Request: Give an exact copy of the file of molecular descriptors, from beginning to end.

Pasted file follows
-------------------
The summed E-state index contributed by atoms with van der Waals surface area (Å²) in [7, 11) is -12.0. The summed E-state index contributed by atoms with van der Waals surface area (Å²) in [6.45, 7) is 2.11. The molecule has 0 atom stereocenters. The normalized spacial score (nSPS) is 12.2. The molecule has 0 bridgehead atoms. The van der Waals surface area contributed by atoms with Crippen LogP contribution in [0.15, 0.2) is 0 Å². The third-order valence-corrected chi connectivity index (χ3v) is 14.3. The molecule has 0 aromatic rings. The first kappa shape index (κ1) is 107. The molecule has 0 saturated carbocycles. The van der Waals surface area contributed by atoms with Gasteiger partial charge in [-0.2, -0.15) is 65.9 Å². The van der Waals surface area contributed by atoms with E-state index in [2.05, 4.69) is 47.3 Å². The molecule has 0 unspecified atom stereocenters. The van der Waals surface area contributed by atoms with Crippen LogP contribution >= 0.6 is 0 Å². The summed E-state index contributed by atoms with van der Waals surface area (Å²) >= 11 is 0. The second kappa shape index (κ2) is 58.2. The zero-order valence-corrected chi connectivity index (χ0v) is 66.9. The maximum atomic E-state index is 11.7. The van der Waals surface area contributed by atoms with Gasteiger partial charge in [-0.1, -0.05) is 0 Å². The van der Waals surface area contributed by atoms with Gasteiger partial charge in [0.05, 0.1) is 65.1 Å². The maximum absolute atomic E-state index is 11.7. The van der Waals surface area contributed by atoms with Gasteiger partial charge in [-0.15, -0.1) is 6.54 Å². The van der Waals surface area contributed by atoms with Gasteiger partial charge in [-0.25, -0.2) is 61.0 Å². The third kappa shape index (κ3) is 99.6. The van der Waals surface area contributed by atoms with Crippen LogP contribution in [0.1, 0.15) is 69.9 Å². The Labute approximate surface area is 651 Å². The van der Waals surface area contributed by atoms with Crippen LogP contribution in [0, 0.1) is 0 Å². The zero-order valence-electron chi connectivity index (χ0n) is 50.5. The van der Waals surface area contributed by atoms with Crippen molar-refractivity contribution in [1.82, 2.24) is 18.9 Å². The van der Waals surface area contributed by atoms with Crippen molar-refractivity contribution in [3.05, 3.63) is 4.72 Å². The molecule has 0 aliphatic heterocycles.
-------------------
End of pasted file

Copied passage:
The summed E-state index contributed by atoms with van der Waals surface area (Å²) in [7, 11) is -12.0. The summed E-state index contributed by atoms with van der Waals surface area (Å²) in [6.45, 7) is 2.11. The molecule has 0 atom stereocenters. The normalized spacial score (nSPS) is 12.2. The molecule has 0 bridgehead atoms. The van der Waals surface area contributed by atoms with Crippen LogP contribution in [0.15, 0.2) is 0 Å². The third-order valence-corrected chi connectivity index (χ3v) is 14.3. The molecule has 0 aromatic rings. The first kappa shape index (κ1) is 107. The molecule has 0 saturated carbocycles. The van der Waals surface area contributed by atoms with Gasteiger partial charge in [-0.2, -0.15) is 65.9 Å². The van der Waals surface area contributed by atoms with E-state index in [2.05, 4.69) is 47.3 Å². The molecule has 0 unspecified atom stereocenters. The van der Waals surface area contributed by atoms with Crippen LogP contribution >= 0.6 is 0 Å². The summed E-state index contributed by atoms with van der Waals surface area (Å²) >= 11 is 0. The second kappa shape index (κ2) is 58.2. The zero-order valence-corrected chi connectivity index (χ0v) is 66.9. The maximum atomic E-state index is 11.7. The van der Waals surface area contributed by atoms with Gasteiger partial charge in [-0.1, -0.05) is 0 Å². The van der Waals surface area contributed by atoms with Gasteiger partial charge in [0.05, 0.1) is 65.1 Å². The maximum absolute atomic E-state index is 11.7. The van der Waals surface area contributed by atoms with Gasteiger partial charge in [-0.15, -0.1) is 6.54 Å². The van der Waals surface area contributed by atoms with Gasteiger partial charge in [-0.25, -0.2) is 61.0 Å². The third kappa shape index (κ3) is 99.6. The van der Waals surface area contributed by atoms with Crippen LogP contribution in [0.1, 0.15) is 69.9 Å². The Labute approximate surface area is 651 Å². The van der Waals surface area contributed by atoms with Crippen LogP contribution in [0, 0.1) is 0 Å². The zero-order valence-electron chi connectivity index (χ0n) is 50.5. The van der Waals surface area contributed by atoms with Crippen molar-refractivity contribution in [1.82, 2.24) is 18.9 Å². The van der Waals surface area contributed by atoms with Crippen molar-refractivity contribution in [3.05, 3.63) is 4.72 Å². The molecule has 0 aliphatic heterocycles.